The landmark ruling by the Constitutional Court means the Truth and Reconciliation Commission can continue to offer an amnesty - and indemnity from criminal charges and civil claims - to torturers and murderers from the apartheid era if they come forward voluntarily, freely confess and can prove that their crimes were politically motivated.
The relatives of Mxenge and Biko were among five families to challenge the constitutionality of the Commission, which was set up by the Government of National Unity in order to uncover the truth about the apartheid years and heal a divided nation.
The families, whose relatives were all allegedly murdered by the government security forces, argued that the Commission was an instrument of political expediency and that its amnesty powers robbed them of a chance to obtain real justice through the criminal and civil courts.
They said the state was ignoring its obligation under international law to "criminalise, prosecute and punish war crimes and crimes against humanity". Instead, after a few tears and an apology to the relatives, the guilty men have walked free.
For the past three months, at emotional public hearings throughout the country, victims and perpetrators have told harrowing stories of brutality. In their unanimous ruling the 10 Constitutional Court judges said without an amnesty there would be a "disincentive for the disclosure of the truth".
Mosibudi Mangena, president of Azapo, the black power organisation which backed the court challenge, said yesterday that the families were "very sad" about the decision but that action in the international courts would be considered.
Biko's widow, Ntsiki, 49, said she was "very frustrated". In 1977 her husband, then the young leader of the black consciousness movement which had swept South Africa's townships, was almost beaten to death by police officers before being driven 700 miles to a jail in Pretoria where he then died.
Mxenge's brother, Churchill, was also bitterly disappointed. His brother, Griffiths, a civil rights lawyer, was stabbed 40 times and had his throat cut after stopping to help some men who pretended that their car had broken down.
Last week, after months of lobbying, Churchill Mxenge had the satisfaction of seeing Dirk Coetzee, a former security forces captain, being charged along with four others for his brother's murder. However, the Constitutional Court's judgment appears to undermine the chances of that case ever reaching the courts.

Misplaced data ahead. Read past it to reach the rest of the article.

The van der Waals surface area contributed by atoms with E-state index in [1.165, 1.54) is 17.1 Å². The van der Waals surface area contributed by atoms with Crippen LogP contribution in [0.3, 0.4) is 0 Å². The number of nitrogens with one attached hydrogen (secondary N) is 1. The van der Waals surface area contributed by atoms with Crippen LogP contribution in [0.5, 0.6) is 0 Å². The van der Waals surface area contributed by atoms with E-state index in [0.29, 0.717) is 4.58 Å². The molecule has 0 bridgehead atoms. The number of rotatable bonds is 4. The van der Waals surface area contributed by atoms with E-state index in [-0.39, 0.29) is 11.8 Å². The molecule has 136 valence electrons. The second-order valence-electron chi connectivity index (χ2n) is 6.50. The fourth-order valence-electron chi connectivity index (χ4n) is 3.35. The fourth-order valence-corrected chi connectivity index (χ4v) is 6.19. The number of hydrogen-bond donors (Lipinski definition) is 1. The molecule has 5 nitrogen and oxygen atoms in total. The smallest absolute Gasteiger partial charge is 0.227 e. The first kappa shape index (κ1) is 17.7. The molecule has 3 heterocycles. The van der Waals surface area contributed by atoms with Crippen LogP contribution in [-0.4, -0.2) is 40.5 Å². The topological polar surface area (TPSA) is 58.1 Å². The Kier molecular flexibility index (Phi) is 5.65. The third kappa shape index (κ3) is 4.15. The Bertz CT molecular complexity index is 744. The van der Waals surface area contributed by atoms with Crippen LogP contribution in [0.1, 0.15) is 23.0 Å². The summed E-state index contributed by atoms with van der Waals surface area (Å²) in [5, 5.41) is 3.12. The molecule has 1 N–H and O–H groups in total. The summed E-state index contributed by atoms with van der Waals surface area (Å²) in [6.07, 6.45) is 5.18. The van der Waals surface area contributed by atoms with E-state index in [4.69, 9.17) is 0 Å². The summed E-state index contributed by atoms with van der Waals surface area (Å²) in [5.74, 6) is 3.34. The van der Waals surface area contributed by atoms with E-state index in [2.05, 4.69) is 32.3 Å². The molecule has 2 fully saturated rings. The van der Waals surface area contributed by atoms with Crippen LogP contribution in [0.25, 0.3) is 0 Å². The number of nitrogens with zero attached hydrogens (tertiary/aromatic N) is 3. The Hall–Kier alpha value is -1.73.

Mr Coetzee confessed in 1989 to playing a part in Mxenge's murder. But he was never charged. The South African government denied Mr Coetzee's allegations that Mxenge's murder and many others were carried out by government- backed hit squads.
Mr Coetzee defected to the ANC before making his confessions. He has since rejoined the security forces as an ANC appointee and applied months ago for amnesty. He was waiting for his submission to be considered when he was charged. He has warned that his predicament may prevent other security forces personnel from coming forward.
Yesterday's judgement opens the way for the Commission's amnesty committee to announce the findings of the applications it has already heard. This should clear up the uncertainty among the perpetrators of human rights crimes about the extent of the amnesty's provisions. So far the Commission has had a softly-softly approach to perpetrators of crimes and there has been widespread criticism that too few have come forward.
The gloves are likely to come off if the numbers do not rise. Perpetrators risk their names coming up at hearings and being ordered to appear before the Commission. Those who have to be coerced face prosecution in the criminal courts.
It is the second legal victory for the Commission. It won an appeal in the Supreme Court last month, which allowed it to name the perpetrators of human rights violations at public hearings without prior warning being given to the accused.
The latest challenge to the Commission had only a slim chance of success, as the establishment of the Commission and the amnesty provisions in particular were crucial components of South Africa's negotiated settlement.
The Commission has powers to compensate victims of crimes and their families, but with so many abuses to investigate, there are unlikely to be many cases of financial reparation.Reuse content